Review: The Zoo Story (Two Wolves Theatre)

The Zoo Story – September 21st to the 24th at the Cameron House – is the latest production of Two Wolves.

Since inception a couple of years ago, Two Wolves has chosen works that have beat a trail off the worn path of realism.

So this selection, written by the American Edward Albee, a playwright celebrated for a body of work that contains ferocious honesty and often bends conventions in theatre, would seem to be a natural pick.

The stage, which is in a humble space at the rear of the Cameron House, was set with two benches.

The premise of the play is as elementary as the set is.

When the lights come-up, a dapper-looking fellow, played by Jesse Watts, reads a book on one of the benches, when a garrulous character, played by Jason Siks, interrupts him.

And then, the latter goes on to share a lot of his life without provocation.

The key to describing this play is, I think, stressing that the mild-mannered gentleman does not explicitly provoke the rambunctious storyteller.

So Jerry, the latter character, has nearly full – if not total – control over what happens.

What seems to drive Jerry is a need to explicate his own giddy curiosity and bottomless disappointment with the world. And this gives Mr. Albee an opportunity to imbue Jerry with some startling insights.

Memorably, for example, Jerry describes his (appalling? compassionate? desperate?) relationship to an unpleasant dog, that belongs to the landlady of the rooming house where he stays.

Mr. Siks’ delivery was perfect, I think.

Mr. Siks nails the syntax, the roaming sequence of Jerry’s words, and his rhythm and volume were comfortable.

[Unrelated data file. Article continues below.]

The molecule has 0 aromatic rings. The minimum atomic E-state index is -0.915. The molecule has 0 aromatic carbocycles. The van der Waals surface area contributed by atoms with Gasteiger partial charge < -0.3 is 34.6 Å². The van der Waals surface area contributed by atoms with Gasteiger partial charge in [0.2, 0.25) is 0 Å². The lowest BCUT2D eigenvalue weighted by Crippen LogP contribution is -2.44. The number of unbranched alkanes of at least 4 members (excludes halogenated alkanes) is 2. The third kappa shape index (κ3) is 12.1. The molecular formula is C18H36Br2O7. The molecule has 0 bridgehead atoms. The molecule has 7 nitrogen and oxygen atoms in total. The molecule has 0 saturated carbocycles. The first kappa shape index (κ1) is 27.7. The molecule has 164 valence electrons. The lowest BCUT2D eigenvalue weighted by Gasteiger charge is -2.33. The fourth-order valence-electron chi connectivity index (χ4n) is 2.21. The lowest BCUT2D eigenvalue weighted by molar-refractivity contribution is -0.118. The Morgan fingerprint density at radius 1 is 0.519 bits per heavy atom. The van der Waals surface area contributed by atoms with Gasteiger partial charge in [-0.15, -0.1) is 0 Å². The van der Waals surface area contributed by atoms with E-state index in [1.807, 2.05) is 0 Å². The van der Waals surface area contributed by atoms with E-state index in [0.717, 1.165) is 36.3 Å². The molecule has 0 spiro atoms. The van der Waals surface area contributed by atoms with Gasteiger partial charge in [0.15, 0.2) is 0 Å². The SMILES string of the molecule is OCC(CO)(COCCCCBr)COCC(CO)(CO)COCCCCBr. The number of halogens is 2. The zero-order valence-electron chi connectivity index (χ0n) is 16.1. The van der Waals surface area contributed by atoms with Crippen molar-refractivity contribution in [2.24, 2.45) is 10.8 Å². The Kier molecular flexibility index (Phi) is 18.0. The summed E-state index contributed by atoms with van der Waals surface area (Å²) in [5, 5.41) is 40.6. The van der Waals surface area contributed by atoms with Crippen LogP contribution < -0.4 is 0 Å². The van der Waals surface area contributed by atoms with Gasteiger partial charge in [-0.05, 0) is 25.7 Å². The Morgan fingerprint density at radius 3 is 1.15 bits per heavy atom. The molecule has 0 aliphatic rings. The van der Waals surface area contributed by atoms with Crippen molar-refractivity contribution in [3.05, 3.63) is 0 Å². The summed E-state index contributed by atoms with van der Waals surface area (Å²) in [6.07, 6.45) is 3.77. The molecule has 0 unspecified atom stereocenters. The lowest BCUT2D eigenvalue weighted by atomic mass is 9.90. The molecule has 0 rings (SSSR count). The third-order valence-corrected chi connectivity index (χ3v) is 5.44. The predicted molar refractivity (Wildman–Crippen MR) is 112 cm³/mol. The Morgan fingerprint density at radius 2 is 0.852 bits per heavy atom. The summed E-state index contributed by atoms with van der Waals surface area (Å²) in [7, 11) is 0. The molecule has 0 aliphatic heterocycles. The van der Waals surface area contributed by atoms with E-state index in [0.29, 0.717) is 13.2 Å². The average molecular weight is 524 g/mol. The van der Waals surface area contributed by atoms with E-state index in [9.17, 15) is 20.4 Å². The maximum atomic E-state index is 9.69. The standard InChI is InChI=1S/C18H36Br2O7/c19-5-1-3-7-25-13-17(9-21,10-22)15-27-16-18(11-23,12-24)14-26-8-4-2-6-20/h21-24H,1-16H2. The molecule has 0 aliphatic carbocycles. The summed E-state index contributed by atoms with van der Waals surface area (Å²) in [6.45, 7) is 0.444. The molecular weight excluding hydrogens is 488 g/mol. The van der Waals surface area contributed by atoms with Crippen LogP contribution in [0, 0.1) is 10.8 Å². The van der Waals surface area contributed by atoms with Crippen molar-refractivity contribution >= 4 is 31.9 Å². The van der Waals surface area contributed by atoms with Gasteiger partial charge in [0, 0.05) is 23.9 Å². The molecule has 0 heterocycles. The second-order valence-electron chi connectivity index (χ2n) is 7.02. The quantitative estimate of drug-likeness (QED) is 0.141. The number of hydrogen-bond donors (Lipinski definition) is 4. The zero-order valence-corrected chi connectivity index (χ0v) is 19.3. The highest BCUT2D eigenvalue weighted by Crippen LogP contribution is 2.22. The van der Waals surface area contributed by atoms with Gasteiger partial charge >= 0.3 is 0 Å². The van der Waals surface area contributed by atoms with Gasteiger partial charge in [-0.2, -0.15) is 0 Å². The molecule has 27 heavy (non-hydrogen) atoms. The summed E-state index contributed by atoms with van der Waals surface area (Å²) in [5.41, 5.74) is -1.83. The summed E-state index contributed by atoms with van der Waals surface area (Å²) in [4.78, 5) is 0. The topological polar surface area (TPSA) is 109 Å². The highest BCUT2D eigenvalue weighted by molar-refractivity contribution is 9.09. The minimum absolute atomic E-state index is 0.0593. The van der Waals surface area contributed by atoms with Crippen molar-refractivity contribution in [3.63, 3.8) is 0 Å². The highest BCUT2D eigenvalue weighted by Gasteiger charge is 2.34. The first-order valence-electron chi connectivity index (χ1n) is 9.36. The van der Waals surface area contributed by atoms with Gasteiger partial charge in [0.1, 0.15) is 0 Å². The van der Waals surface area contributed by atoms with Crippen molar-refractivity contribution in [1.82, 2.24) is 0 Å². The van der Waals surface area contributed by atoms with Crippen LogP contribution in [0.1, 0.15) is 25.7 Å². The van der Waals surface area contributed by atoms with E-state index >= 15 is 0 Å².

More importantly I think, Mr. Siks works up a frothy lather of energy and emotion in The Zoo Story. And seems to totally absorb the character of Jerry.

Mr. Watts, Mr. Siks counterpart onstage, ably plays the dapper man.

Mr. Watts has considerably fewer lines than Mr. Siks. Mostly he acts as the keen listener, a bemused grin on his face

As the end of the play approaches though, the demands of his character go up. And, I think Mr. Watts rose to the occasion.

Eli Jenkins, the director, must also be noted as a significant contributor to this production.

Though I know little of directing, I can safely bet that the clarity of the performances, nifty use of such a petite performance space, and an ending – which I won’t spoil – that is executed flawlessly, didn’t just happen on its own.

Good work all around. I’d strongly recommend this production of The Zoo Story.

Details:

In photo: Jason Siks and Jesse Watts.

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